Neurotomy

A radio-frequency neurotomy is a minimally-invasive injection procedure designed to create a heat lesion on certain nerves with the goal of interrupting the pain signals to the brain. This interruption is known as denervation and should eliminate the facet or sacroiliac joint pain.

What to expect

During your visit to our Vancouver practice, you will undergo a detailed assessment to provide Dr. Helper with the information necessary to make an accurate diagnosis.

For the duration of the radio-frequency neurotomy procedure you will be asked to lie prone on your stomach. The procedure is performed under a local anaesthesia, using fluoroscopic, also known as live x-ray, guidance.

Using live x-ray guidance, your surgeon will carefully place a radio-frequency needle at the base of the spinal bone along the course of the appropriate nerve. The needle is then heated to for 90 seconds the created the desired lesions. Each target area may be heated 2-4 times to achieve a full clinical effect.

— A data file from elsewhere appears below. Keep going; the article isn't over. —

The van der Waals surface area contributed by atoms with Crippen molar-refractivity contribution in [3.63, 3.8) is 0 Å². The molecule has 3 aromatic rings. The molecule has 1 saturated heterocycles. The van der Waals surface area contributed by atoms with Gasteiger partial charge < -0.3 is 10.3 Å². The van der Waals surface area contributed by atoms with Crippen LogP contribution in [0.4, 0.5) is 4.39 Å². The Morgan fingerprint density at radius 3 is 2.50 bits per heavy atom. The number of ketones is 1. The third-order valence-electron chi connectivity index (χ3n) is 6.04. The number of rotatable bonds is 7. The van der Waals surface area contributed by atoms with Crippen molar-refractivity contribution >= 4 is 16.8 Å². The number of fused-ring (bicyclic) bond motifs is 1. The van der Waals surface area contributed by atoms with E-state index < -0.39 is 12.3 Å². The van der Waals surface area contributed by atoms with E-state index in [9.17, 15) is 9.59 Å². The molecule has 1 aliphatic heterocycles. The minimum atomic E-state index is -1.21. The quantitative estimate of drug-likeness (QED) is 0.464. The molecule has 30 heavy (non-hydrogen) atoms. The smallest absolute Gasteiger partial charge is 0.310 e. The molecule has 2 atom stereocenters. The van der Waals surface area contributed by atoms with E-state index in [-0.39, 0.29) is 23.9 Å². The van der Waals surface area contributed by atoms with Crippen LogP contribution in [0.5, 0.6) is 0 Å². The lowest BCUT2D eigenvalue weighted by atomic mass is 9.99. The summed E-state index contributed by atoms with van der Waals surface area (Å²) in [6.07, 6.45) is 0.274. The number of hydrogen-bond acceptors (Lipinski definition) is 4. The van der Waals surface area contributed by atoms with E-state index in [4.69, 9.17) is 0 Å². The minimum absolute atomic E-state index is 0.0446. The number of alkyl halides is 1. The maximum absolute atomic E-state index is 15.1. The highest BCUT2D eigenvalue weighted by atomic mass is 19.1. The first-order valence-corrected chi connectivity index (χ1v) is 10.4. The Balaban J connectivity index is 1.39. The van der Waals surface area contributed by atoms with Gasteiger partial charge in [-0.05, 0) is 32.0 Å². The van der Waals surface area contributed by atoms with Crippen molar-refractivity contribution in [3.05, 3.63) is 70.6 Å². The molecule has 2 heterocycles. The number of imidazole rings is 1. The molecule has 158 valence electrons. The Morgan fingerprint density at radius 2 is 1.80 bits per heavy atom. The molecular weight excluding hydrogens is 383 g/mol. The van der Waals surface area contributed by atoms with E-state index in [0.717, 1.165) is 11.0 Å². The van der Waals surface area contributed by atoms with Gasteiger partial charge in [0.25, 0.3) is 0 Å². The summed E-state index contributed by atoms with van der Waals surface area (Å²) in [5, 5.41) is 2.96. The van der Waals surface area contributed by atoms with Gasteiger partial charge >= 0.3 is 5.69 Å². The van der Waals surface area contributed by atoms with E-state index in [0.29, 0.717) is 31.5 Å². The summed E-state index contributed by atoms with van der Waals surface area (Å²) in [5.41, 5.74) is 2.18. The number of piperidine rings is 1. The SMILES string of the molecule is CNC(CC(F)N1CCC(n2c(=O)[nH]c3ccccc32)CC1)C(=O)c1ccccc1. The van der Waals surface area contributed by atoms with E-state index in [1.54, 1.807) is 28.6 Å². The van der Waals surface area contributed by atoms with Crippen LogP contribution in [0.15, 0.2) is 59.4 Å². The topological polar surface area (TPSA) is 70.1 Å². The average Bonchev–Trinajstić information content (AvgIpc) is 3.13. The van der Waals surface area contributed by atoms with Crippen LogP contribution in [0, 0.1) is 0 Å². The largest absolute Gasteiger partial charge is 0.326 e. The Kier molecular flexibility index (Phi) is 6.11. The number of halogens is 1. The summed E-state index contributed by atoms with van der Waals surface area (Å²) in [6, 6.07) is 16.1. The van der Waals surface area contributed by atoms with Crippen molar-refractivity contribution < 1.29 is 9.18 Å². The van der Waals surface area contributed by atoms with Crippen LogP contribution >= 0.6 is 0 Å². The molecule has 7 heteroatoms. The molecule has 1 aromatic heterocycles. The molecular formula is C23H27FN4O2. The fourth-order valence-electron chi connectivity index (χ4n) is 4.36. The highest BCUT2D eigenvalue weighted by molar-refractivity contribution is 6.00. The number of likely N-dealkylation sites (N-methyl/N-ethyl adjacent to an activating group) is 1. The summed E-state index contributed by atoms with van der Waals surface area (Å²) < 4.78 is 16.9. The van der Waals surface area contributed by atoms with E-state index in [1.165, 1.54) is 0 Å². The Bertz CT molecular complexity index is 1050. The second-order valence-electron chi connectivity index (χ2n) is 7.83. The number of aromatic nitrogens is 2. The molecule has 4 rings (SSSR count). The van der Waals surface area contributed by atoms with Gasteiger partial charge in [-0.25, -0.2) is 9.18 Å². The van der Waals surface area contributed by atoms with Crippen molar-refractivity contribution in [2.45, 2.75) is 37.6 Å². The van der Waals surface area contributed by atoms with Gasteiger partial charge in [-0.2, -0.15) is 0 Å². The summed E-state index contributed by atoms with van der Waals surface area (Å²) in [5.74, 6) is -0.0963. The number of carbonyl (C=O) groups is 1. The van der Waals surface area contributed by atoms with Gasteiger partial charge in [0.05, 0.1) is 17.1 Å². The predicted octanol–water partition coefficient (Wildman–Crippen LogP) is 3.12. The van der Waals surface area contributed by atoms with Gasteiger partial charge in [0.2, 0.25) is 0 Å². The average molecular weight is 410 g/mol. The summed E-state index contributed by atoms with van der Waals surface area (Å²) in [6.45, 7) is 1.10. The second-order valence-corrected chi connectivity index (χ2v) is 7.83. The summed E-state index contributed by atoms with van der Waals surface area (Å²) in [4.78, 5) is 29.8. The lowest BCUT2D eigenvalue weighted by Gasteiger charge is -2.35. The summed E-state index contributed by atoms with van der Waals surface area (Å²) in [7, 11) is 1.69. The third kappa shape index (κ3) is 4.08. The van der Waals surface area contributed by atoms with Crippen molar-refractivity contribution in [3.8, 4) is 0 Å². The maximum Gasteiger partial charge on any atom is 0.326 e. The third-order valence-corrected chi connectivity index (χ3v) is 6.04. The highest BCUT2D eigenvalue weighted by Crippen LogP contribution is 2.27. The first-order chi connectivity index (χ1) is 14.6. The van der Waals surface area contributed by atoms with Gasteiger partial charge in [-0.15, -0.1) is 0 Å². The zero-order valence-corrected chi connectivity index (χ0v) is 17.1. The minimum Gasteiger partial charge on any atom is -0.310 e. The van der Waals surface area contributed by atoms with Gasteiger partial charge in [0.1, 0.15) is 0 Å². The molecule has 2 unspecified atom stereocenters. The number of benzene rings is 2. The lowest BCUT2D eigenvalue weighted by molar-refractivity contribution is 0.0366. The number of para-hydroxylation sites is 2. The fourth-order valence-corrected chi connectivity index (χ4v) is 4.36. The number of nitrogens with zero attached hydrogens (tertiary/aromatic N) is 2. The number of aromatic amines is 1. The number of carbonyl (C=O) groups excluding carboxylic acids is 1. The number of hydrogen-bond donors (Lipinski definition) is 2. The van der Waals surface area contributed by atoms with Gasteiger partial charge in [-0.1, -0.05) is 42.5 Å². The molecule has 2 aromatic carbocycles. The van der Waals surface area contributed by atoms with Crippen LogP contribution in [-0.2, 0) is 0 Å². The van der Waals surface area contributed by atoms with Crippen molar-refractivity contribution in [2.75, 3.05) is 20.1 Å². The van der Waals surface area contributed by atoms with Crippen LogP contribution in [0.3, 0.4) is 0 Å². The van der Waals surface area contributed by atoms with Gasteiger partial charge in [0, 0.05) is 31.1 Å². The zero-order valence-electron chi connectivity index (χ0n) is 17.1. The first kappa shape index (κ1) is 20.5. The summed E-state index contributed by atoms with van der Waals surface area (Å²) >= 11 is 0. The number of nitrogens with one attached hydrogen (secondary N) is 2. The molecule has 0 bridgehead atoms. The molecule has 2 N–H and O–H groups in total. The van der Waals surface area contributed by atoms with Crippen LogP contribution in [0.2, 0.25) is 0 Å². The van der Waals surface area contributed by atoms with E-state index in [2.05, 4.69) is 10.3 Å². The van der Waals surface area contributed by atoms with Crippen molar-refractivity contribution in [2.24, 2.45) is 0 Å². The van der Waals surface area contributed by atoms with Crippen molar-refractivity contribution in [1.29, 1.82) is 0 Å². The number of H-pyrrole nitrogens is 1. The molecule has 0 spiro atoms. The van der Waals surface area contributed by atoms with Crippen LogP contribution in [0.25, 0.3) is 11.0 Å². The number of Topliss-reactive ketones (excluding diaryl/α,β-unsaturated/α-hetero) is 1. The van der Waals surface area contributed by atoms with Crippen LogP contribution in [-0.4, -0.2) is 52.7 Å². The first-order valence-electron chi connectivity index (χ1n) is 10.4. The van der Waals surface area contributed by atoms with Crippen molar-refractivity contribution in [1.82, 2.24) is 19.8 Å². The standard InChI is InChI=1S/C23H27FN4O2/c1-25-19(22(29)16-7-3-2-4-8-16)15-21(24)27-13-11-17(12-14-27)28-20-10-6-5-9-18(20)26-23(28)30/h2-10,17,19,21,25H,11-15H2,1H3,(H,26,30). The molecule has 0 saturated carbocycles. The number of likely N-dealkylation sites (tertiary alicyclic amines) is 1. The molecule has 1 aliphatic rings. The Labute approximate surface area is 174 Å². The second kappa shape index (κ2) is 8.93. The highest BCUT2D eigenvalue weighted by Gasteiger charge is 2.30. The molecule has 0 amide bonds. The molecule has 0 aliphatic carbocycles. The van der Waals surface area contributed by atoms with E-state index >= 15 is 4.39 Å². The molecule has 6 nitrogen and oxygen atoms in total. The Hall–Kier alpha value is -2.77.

The neurotomy procedure typically takes between 45 minutes and an hour and a half, depending on the extent of treatment necessary. The patient is then brought to the recovery area for a short period of observation, usually no longer than half an hour.

It is not uncommon to experience increased localized neck pain for up to 3 weeks from the time of the procedure. Rarely, the increased pain can extend for months.

After the Procedure

Following a radio-frequency neurotomy, a majority of patients experience complete or near complete pain relief which typically lasts for up to a year and a half. It is not uncommon to experience increased localized neck pain for a few weeks from the time of the procedure and it is rare for any pain to continue afterwards. Eventually the nerve will grow back and the procedure must be repeated.

Next Steps

If you are ready to discuss your pain management needs with Dr. Steven Helper, request a consultation today. During your consultation your patient care coordinator will discuss:

  • Your medical history
  • Diagnosis and Treatment options
  • Potential risks and complications

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